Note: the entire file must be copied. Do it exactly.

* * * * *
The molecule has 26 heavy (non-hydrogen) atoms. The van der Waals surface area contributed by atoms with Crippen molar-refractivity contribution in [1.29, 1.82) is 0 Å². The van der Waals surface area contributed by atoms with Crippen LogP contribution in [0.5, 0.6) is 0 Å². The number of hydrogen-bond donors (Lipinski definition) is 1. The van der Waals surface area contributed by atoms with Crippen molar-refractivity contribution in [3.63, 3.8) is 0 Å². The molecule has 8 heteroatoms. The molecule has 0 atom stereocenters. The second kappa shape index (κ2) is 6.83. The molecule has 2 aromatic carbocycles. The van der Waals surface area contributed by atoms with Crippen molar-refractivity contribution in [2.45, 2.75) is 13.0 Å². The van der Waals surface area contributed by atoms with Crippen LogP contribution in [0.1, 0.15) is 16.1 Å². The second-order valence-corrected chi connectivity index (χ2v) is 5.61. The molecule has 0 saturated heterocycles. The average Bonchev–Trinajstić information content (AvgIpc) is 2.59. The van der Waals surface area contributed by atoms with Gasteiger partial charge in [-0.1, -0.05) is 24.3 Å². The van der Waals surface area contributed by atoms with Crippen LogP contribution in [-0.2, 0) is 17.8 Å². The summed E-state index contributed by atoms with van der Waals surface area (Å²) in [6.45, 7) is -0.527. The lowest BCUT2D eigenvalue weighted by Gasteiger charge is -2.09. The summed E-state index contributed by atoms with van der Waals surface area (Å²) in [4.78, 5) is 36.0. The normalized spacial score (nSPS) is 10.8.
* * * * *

The molecule has 26 heavy (non-hydrogen) atoms. The van der Waals surface area contributed by atoms with Crippen molar-refractivity contribution in [1.29, 1.82) is 0 Å². The van der Waals surface area contributed by atoms with Crippen LogP contribution in [0.5, 0.6) is 0 Å². The number of hydrogen-bond donors (Lipinski definition) is 1. The van der Waals surface area contributed by atoms with Crippen molar-refractivity contribution in [3.63, 3.8) is 0 Å². The molecule has 8 heteroatoms. The molecule has 0 atom stereocenters. The second kappa shape index (κ2) is 6.83. The molecule has 2 aromatic carbocycles. The van der Waals surface area contributed by atoms with Crippen molar-refractivity contribution in [2.45, 2.75) is 13.0 Å². The van der Waals surface area contributed by atoms with Crippen LogP contribution in [0.1, 0.15) is 16.1 Å². The second-order valence-corrected chi connectivity index (χ2v) is 5.61. The molecule has 0 saturated heterocycles. The average Bonchev–Trinajstić information content (AvgIpc) is 2.59. The van der Waals surface area contributed by atoms with Gasteiger partial charge in [-0.1, -0.05) is 24.3 Å². The van der Waals surface area contributed by atoms with Crippen LogP contribution in [-0.2, 0) is 17.8 Å². The summed E-state index contributed by atoms with van der Waals surface area (Å²) in [6.45, 7) is -0.527. The lowest BCUT2D eigenvalue weighted by Gasteiger charge is -2.09. The summed E-state index contributed by atoms with van der Waals surface area (Å²) in [4.78, 5) is 36.0. The normalized spacial score (nSPS) is 10.8.